ECB raises interest rates by 25 basis points
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Investing.com -- The European Central Bank has hiked interest rates to a record high as policymakers look to address elevated inflation in the eurozone despite signals that the region's economy is weakening.
It is the tenth straight rate increase by the Frankfurt-based bank since it misjudged the speed of price gains early last year. The move brings the ECB's main refinancing operations, the interest rates on the marginal lending facility and the deposit facility up to 4.50%, 4.75% and 4.00%, respectively.
"Inflation continues to decline but is still expected to remain too high for too long," the ECB said in a statement. "The rate increase today reflects the Governing Council’s assessment of the inflation outlook in light of the incoming economic and financial data, the dynamics of underlying inflation, and the strength of monetary policy transmission."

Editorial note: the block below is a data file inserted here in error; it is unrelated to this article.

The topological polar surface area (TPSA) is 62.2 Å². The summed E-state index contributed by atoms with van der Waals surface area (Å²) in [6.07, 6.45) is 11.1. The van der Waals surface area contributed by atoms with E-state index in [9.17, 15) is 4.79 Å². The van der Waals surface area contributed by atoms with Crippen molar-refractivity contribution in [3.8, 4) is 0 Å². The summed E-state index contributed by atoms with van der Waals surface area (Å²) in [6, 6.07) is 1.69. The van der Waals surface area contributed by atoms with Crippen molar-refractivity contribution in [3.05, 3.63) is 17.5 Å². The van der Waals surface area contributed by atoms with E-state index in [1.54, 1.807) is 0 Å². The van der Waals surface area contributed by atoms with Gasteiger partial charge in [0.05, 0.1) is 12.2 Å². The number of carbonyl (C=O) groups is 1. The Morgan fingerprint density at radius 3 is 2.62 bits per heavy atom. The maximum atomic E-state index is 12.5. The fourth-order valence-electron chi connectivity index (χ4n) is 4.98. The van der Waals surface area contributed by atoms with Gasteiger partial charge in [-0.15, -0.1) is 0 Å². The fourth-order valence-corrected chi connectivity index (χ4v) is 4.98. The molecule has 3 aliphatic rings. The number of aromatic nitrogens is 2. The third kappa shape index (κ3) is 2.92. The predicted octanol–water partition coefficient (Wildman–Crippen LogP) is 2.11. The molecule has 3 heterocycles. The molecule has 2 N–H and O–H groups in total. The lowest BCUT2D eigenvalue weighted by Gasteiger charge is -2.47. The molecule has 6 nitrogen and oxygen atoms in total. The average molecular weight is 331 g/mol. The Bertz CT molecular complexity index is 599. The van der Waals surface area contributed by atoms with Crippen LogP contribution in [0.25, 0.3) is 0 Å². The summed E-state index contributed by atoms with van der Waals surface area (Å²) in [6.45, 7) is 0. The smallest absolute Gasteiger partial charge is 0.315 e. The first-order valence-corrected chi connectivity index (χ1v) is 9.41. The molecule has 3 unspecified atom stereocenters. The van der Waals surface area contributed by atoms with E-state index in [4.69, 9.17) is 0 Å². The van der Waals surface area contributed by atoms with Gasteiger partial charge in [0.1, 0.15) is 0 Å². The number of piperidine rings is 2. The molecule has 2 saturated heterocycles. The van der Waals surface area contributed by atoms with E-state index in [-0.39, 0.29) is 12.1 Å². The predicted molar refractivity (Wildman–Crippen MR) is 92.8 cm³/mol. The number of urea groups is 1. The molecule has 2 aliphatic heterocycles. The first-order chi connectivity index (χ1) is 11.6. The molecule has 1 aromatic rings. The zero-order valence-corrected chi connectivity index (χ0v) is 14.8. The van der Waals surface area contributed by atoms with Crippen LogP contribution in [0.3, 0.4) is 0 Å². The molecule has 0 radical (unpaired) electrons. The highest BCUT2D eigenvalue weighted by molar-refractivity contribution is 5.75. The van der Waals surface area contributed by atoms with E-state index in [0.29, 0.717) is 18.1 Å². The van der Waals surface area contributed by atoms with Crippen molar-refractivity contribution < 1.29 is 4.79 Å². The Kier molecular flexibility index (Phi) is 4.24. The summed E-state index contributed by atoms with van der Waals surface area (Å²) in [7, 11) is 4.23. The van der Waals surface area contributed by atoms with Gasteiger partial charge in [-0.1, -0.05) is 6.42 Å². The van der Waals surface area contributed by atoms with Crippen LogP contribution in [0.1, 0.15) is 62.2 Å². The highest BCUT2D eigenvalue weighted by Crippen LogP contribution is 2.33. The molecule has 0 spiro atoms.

Prior to the decision, debate swirled around how officials would adjust borrowing costs to account for stubbornly high price growth and flagging economic activity.
Preliminary readings show that inflation in the eurozone is now more than twice the ECB's 2% target. However, the bank's long-standing monetary tightening campaign, coupled with similar policy moves by central banks across the world and weakness in China, have begun to hit the broader eurozone economy. Manufacturing is suffering, while lending has slumped and services have showed early signs of strain, contributing to concerns that the region may slip into a recession.
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